Planning - Preparing For Your Trip


How can you make your trip enjoyable for all members of the family?  Preparing for your trip is about more than just putting the right things into the suitcases, it's also about doing a little 'homework' before you go so that you can get the most out of everything you see and do once you arrive.

The public library is a fantastic resource for all members of the family.  There are fabulous non-fiction books that can teach the kids basic information about the countries you'll be visiting.  Take a bunch of books out of the library and look through them together; find statues or buildings that look interesting and make a potential 'to-do' list of things you'd like to see when you're there.  Having an idea of what a place will look like will make the transition a little easier, particularly for young children.  Seeing something up close that you've seen in a book is exciting because it has now gone from hypothetical to real.  This makes it familiar and keeps everyone interested and engaged.

clam_linguineSeek out restaurants in your home city that highlight food from the regions you'll be going to, and if that isn't possible try cooking some new recipes at home.  Tasting new flavors and getting used to the names and looks of different dishes help make the experience a little less daunting when you're in a new country.  Finding some 'safe' food (ie - ones that you know your kids will eat!) will help everyone feel more comfortable when faced with a foreign menu.  Before our first trip to France we 'practiced' by eating crepes, baguettes, and various French cheeses.  A delightful discovery in Paris was that most restaurants serve green beans (haricots verts) as a side dish, so familiarizing yourself with the menu and having a small translation book is very handy.

Being able to say a few basic phrases in the language of your intended country goes a long way.  If you don't have the time or desire to take an actual course, consider taking some CD's out of the library or buying a workbook a few months before you go.  Don't overwhelm yourself, just spend a few minutes everyday and you'll be amazed at what you can learn.  If nothing else, learn please and thank-you and use them frequently.  Show your kids that you're trying your best and that you appreciate the fact that you are in a foreign country by respecting the language and customs.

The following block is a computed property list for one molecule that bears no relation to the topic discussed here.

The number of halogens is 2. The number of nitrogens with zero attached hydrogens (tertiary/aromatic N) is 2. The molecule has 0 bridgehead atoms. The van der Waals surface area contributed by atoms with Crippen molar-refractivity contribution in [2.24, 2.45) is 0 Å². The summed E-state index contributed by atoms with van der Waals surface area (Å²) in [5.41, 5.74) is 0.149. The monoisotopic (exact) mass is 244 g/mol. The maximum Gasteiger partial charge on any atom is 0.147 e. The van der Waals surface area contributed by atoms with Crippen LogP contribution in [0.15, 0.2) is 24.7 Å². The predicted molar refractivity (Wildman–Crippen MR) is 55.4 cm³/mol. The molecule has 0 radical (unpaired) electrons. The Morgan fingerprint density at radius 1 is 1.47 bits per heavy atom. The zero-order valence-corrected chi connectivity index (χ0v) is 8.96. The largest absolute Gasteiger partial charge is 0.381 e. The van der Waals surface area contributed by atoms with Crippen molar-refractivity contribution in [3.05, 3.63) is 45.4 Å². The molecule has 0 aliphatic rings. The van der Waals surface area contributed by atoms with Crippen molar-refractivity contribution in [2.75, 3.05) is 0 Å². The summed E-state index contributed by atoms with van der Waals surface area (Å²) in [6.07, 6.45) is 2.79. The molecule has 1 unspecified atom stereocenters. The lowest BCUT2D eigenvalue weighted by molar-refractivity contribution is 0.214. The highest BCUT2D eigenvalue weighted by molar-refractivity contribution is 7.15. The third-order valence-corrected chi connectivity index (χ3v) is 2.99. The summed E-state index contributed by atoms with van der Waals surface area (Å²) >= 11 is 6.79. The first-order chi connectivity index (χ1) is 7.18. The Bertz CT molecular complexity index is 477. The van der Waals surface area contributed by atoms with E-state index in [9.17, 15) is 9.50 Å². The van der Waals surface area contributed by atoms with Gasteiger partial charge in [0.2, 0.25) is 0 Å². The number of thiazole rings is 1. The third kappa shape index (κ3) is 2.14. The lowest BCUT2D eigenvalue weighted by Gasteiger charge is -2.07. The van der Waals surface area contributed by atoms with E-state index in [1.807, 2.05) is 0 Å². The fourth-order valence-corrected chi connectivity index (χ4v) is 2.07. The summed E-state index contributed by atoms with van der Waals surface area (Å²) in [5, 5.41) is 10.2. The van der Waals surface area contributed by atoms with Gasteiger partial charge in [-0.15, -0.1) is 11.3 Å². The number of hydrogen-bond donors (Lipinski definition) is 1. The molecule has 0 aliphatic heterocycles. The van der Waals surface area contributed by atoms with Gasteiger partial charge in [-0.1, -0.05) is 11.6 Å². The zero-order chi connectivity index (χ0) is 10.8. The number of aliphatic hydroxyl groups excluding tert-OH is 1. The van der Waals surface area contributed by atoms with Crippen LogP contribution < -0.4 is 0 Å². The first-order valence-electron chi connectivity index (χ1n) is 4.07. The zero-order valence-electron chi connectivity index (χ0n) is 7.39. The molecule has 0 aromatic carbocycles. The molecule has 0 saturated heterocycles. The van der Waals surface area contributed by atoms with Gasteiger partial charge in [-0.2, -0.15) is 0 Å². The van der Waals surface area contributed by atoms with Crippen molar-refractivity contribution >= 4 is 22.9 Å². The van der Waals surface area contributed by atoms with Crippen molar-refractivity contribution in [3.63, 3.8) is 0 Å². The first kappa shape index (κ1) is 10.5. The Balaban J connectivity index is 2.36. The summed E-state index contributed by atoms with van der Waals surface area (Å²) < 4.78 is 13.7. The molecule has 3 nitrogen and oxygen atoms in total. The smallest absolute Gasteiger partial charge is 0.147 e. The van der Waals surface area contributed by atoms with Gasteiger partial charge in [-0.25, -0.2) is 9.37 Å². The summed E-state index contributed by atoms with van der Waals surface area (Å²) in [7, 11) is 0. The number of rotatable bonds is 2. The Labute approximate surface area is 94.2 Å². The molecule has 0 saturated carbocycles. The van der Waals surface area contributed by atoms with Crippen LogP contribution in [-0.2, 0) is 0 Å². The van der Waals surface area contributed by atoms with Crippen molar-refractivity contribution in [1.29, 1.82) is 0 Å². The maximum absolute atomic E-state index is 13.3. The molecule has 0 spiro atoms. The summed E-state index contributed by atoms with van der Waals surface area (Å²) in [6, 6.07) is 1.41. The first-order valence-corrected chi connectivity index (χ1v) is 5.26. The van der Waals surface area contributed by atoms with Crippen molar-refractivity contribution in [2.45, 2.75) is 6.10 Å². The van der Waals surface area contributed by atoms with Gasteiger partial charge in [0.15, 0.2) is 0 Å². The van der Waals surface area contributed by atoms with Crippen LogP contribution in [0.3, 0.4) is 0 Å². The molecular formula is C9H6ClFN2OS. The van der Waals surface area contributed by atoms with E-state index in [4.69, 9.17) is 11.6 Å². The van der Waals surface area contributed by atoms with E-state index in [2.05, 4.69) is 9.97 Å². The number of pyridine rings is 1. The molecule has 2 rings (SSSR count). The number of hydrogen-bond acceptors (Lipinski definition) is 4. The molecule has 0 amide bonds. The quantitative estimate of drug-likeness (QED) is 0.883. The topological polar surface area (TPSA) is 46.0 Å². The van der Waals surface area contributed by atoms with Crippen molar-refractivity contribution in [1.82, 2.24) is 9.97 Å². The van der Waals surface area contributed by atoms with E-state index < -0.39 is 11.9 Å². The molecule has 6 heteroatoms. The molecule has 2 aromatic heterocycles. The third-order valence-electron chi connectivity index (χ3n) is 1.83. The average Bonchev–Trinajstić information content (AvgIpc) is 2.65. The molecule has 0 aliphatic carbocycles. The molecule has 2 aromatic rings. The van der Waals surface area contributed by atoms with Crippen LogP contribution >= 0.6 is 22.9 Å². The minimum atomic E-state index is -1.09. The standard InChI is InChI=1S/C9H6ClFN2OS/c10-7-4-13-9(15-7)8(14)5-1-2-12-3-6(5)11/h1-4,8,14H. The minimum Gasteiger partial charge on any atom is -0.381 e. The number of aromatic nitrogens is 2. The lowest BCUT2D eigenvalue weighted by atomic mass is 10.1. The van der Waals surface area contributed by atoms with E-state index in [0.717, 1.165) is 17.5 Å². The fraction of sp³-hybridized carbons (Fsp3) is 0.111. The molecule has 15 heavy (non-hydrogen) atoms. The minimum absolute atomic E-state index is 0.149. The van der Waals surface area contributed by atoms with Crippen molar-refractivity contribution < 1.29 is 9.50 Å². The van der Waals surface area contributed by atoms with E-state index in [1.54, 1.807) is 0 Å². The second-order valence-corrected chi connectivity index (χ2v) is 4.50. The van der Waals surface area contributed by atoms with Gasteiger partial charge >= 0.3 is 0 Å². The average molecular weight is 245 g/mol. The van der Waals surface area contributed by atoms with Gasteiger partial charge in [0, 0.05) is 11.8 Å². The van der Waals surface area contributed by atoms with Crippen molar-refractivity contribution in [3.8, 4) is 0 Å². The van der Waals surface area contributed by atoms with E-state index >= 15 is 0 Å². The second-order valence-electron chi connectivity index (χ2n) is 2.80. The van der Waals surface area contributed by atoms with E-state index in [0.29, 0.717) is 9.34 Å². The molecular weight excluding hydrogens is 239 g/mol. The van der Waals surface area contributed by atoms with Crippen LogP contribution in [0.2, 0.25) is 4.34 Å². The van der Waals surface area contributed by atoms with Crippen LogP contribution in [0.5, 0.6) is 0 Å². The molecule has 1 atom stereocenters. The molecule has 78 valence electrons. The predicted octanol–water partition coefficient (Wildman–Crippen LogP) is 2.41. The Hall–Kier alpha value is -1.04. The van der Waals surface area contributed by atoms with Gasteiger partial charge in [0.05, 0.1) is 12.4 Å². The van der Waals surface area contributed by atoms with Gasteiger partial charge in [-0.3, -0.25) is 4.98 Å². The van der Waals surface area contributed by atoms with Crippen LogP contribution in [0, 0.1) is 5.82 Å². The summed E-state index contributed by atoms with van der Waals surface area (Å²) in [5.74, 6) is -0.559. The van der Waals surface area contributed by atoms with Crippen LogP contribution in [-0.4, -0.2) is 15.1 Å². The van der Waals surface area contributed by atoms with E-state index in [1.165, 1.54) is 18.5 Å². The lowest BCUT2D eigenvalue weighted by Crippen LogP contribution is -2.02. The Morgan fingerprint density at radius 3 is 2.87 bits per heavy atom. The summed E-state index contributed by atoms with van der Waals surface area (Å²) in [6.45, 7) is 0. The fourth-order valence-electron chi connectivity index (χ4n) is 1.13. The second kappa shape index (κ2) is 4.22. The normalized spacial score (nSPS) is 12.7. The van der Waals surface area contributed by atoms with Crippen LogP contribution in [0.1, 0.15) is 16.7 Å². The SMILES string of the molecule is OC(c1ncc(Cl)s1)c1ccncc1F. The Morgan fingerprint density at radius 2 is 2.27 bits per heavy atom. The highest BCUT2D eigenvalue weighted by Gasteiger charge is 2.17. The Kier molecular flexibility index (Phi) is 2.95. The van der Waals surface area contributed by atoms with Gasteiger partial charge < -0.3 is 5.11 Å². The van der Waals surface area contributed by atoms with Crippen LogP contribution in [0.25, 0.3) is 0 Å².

gondolaMaps and atlases are fantastic tools that shouldn't only come out when there is a trip on the horizon.  Make the world relevant and attainable by having globes, maps, and atlases easily accessible.  If you're discussing a current event take the extra minute to point it out on a map to help put things into perspective.  Even places in your own country can be put into context when shown on a map - how far away is it?  What is the weather like there?  What time is it there compared to here?  All of these questions are fantastic learning opportunities that can be easily wound into a seemingly 'normal' conversation, but help add to global awareness.  Plastic coated placemats of the world (or your country) are very inexpensive and an excellent way to introduce kids to the vastness of this planet.  They may surprise you with their questions and in turn you'll often learn something new too!

As the trip gets closer get the kids involved in the packing process.  Help them figure out the expected temperatures and weather conditions of the places you'll be visiting, and the types of activities you plan on doing.  Of course parents get ultimate veto power over what goes into a suitcase, but giving them some freedom and choice is very empowering.  For example, if you plan on packing 4 t-shirts, allow them to choose their favorite two shirts and you help choose the other two.  Discuss the toys they would like to take - take some things to play with in your hotel or apartment that will keep them occupied and content when you all need a little down time.  (For our family these toys are usually only played with when we're back in the room and are things like Lego, Barbies, Playmobil or whatever your child enjoys playing with).  Stick with one type of toy and make sure your child actually enjoys it (and that it isn't something that you 'think' or 'hope' they like!).

In short, involve your kids.  Discuss your plans at the dinner table, slip in little tidbits about the places you'll be going and what they can expect.  Don't bore then with little details, but if they are curious and interested give them as much information as they can handle.  Being bombarded with new sights, smells, languages and people can be disconcerting and confusing at the best of times, but particularly if you aren't prepared for it.  You don't need to become fluent in German, an expert in Roman architecture, or know the history of Spain to be well prepared - just learn your please and thank-yous, peruse some travel guides and if you're particularly interested in a subject read more!  Enjoy learning when the only test you'll need to take at the end is figuring out how to order a cup of coffee in a sidewalk café.

Back to Planning Home Page


 photo gallery


me_madridAbout Me